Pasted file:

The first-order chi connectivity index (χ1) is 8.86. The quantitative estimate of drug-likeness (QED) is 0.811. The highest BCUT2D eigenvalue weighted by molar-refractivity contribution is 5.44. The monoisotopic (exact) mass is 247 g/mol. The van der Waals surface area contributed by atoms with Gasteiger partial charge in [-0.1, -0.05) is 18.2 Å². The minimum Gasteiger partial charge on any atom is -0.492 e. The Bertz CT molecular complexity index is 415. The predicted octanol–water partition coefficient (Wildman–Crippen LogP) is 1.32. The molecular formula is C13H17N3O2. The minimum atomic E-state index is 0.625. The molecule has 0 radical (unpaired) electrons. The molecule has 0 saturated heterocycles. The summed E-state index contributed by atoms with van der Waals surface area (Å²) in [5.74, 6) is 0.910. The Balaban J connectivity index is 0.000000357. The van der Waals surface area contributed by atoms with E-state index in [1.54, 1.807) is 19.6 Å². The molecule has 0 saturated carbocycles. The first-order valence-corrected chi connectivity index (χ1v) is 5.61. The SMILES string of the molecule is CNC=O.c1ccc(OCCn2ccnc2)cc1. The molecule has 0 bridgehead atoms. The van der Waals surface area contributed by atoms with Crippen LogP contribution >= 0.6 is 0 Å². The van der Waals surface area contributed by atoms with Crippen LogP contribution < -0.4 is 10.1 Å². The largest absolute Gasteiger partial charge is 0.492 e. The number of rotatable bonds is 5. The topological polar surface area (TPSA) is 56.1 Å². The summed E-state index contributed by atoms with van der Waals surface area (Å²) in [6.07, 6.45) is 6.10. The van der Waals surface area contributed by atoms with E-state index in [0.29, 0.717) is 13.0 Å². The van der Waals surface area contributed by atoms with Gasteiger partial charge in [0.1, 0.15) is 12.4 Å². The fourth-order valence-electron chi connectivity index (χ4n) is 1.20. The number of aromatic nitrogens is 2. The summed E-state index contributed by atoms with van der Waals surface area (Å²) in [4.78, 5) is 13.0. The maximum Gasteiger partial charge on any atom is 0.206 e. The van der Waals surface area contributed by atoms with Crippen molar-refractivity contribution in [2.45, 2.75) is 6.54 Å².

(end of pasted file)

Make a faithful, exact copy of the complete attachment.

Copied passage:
The first-order chi connectivity index (χ1) is 8.86. The quantitative estimate of drug-likeness (QED) is 0.811. The highest BCUT2D eigenvalue weighted by molar-refractivity contribution is 5.44. The monoisotopic (exact) mass is 247 g/mol. The van der Waals surface area contributed by atoms with Gasteiger partial charge in [-0.1, -0.05) is 18.2 Å². The minimum Gasteiger partial charge on any atom is -0.492 e. The Bertz CT molecular complexity index is 415. The predicted octanol–water partition coefficient (Wildman–Crippen LogP) is 1.32. The molecular formula is C13H17N3O2. The minimum atomic E-state index is 0.625. The molecule has 0 radical (unpaired) electrons. The molecule has 0 saturated heterocycles. The summed E-state index contributed by atoms with van der Waals surface area (Å²) in [5.74, 6) is 0.910. The Balaban J connectivity index is 0.000000357. The van der Waals surface area contributed by atoms with E-state index in [1.54, 1.807) is 19.6 Å². The molecule has 0 saturated carbocycles. The first-order valence-corrected chi connectivity index (χ1v) is 5.61. The SMILES string of the molecule is CNC=O.c1ccc(OCCn2ccnc2)cc1. The molecule has 0 bridgehead atoms. The van der Waals surface area contributed by atoms with Crippen LogP contribution >= 0.6 is 0 Å². The van der Waals surface area contributed by atoms with Crippen LogP contribution < -0.4 is 10.1 Å². The largest absolute Gasteiger partial charge is 0.492 e. The number of rotatable bonds is 5. The topological polar surface area (TPSA) is 56.1 Å². The summed E-state index contributed by atoms with van der Waals surface area (Å²) in [6.07, 6.45) is 6.10. The van der Waals surface area contributed by atoms with E-state index in [0.29, 0.717) is 13.0 Å². The van der Waals surface area contributed by atoms with Gasteiger partial charge in [0.1, 0.15) is 12.4 Å². The fourth-order valence-electron chi connectivity index (χ4n) is 1.20. The number of aromatic nitrogens is 2. The summed E-state index contributed by atoms with van der Waals surface area (Å²) in [4.78, 5) is 13.0. The maximum Gasteiger partial charge on any atom is 0.206 e. The van der Waals surface area contributed by atoms with Crippen molar-refractivity contribution in [2.45, 2.75) is 6.54 Å².